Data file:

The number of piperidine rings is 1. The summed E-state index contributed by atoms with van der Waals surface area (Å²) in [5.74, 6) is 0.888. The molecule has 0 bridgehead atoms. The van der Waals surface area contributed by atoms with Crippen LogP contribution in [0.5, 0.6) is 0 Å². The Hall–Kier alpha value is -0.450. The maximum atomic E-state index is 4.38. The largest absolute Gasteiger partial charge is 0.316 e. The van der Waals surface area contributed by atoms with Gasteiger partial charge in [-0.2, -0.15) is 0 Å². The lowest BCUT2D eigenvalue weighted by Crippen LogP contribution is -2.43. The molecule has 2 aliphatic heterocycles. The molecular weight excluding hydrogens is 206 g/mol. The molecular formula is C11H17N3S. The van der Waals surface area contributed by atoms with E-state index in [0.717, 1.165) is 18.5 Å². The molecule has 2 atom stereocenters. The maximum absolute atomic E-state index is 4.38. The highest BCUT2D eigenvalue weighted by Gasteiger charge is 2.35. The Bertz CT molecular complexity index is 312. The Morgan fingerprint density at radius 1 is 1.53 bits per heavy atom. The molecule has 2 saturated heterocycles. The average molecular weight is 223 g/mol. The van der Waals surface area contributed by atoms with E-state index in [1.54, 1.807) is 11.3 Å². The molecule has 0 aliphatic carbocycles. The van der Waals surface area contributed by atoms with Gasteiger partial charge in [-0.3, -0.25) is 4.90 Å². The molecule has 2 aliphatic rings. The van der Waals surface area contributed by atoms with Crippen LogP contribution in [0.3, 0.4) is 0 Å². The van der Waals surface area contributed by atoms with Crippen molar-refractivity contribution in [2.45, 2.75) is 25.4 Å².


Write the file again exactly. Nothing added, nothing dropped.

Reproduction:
The number of piperidine rings is 1. The summed E-state index contributed by atoms with van der Waals surface area (Å²) in [5.74, 6) is 0.888. The molecule has 0 bridgehead atoms. The van der Waals surface area contributed by atoms with Crippen LogP contribution in [0.5, 0.6) is 0 Å². The Hall–Kier alpha value is -0.450. The maximum atomic E-state index is 4.38. The largest absolute Gasteiger partial charge is 0.316 e. The van der Waals surface area contributed by atoms with Gasteiger partial charge in [-0.2, -0.15) is 0 Å². The lowest BCUT2D eigenvalue weighted by Crippen LogP contribution is -2.43. The molecule has 2 aliphatic heterocycles. The molecular weight excluding hydrogens is 206 g/mol. The molecular formula is C11H17N3S. The van der Waals surface area contributed by atoms with E-state index in [0.717, 1.165) is 18.5 Å². The molecule has 2 atom stereocenters. The maximum absolute atomic E-state index is 4.38. The highest BCUT2D eigenvalue weighted by Gasteiger charge is 2.35. The Bertz CT molecular complexity index is 312. The Morgan fingerprint density at radius 1 is 1.53 bits per heavy atom. The molecule has 2 saturated heterocycles. The average molecular weight is 223 g/mol. The van der Waals surface area contributed by atoms with E-state index in [1.54, 1.807) is 11.3 Å². The molecule has 0 aliphatic carbocycles. The van der Waals surface area contributed by atoms with Gasteiger partial charge in [-0.3, -0.25) is 4.90 Å². The molecule has 2 aliphatic rings. The van der Waals surface area contributed by atoms with Crippen LogP contribution in [0.3, 0.4) is 0 Å². The van der Waals surface area contributed by atoms with Crippen molar-refractivity contribution in [2.45, 2.75) is 25.4 Å².